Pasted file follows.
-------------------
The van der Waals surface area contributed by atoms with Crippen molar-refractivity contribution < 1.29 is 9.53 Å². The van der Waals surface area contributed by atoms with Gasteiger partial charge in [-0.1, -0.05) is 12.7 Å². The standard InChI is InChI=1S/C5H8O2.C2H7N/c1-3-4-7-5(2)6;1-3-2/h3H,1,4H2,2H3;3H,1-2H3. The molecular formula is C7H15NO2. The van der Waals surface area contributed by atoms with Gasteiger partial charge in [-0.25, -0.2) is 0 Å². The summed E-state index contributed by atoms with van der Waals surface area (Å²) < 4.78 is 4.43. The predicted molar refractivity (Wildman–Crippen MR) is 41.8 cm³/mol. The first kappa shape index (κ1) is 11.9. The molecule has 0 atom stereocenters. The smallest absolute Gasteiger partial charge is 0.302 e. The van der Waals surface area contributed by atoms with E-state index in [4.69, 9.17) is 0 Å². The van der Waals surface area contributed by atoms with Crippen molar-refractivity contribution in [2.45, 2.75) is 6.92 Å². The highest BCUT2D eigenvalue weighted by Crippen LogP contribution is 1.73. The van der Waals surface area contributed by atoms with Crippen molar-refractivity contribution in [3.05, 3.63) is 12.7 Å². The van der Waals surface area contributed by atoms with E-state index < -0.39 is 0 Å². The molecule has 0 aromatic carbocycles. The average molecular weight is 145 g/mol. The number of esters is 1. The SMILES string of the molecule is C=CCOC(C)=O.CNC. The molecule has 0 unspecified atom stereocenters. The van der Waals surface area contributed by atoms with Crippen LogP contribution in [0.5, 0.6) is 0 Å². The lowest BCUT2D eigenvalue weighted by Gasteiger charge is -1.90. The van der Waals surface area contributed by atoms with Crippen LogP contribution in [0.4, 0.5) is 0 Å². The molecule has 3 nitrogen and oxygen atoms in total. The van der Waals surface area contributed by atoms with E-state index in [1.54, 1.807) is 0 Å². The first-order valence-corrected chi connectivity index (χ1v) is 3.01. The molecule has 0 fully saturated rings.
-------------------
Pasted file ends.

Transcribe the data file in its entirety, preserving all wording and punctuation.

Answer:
The van der Waals surface area contributed by atoms with Crippen molar-refractivity contribution < 1.29 is 9.53 Å². The van der Waals surface area contributed by atoms with Gasteiger partial charge in [-0.1, -0.05) is 12.7 Å². The standard InChI is InChI=1S/C5H8O2.C2H7N/c1-3-4-7-5(2)6;1-3-2/h3H,1,4H2,2H3;3H,1-2H3. The molecular formula is C7H15NO2. The van der Waals surface area contributed by atoms with Gasteiger partial charge in [-0.25, -0.2) is 0 Å². The summed E-state index contributed by atoms with van der Waals surface area (Å²) < 4.78 is 4.43. The predicted molar refractivity (Wildman–Crippen MR) is 41.8 cm³/mol. The first kappa shape index (κ1) is 11.9. The molecule has 0 atom stereocenters. The smallest absolute Gasteiger partial charge is 0.302 e. The van der Waals surface area contributed by atoms with E-state index in [4.69, 9.17) is 0 Å². The van der Waals surface area contributed by atoms with Crippen molar-refractivity contribution in [2.45, 2.75) is 6.92 Å². The highest BCUT2D eigenvalue weighted by Crippen LogP contribution is 1.73. The van der Waals surface area contributed by atoms with Crippen molar-refractivity contribution in [3.05, 3.63) is 12.7 Å². The van der Waals surface area contributed by atoms with E-state index < -0.39 is 0 Å². The molecule has 0 aromatic carbocycles. The average molecular weight is 145 g/mol. The number of esters is 1. The SMILES string of the molecule is C=CCOC(C)=O.CNC. The molecule has 0 unspecified atom stereocenters. The van der Waals surface area contributed by atoms with Crippen LogP contribution in [0.5, 0.6) is 0 Å². The lowest BCUT2D eigenvalue weighted by Gasteiger charge is -1.90. The van der Waals surface area contributed by atoms with Crippen LogP contribution in [0.4, 0.5) is 0 Å². The molecule has 3 nitrogen and oxygen atoms in total. The van der Waals surface area contributed by atoms with E-state index in [1.54, 1.807) is 0 Å². The first-order valence-corrected chi connectivity index (χ1v) is 3.01. The molecule has 0 fully saturated rings.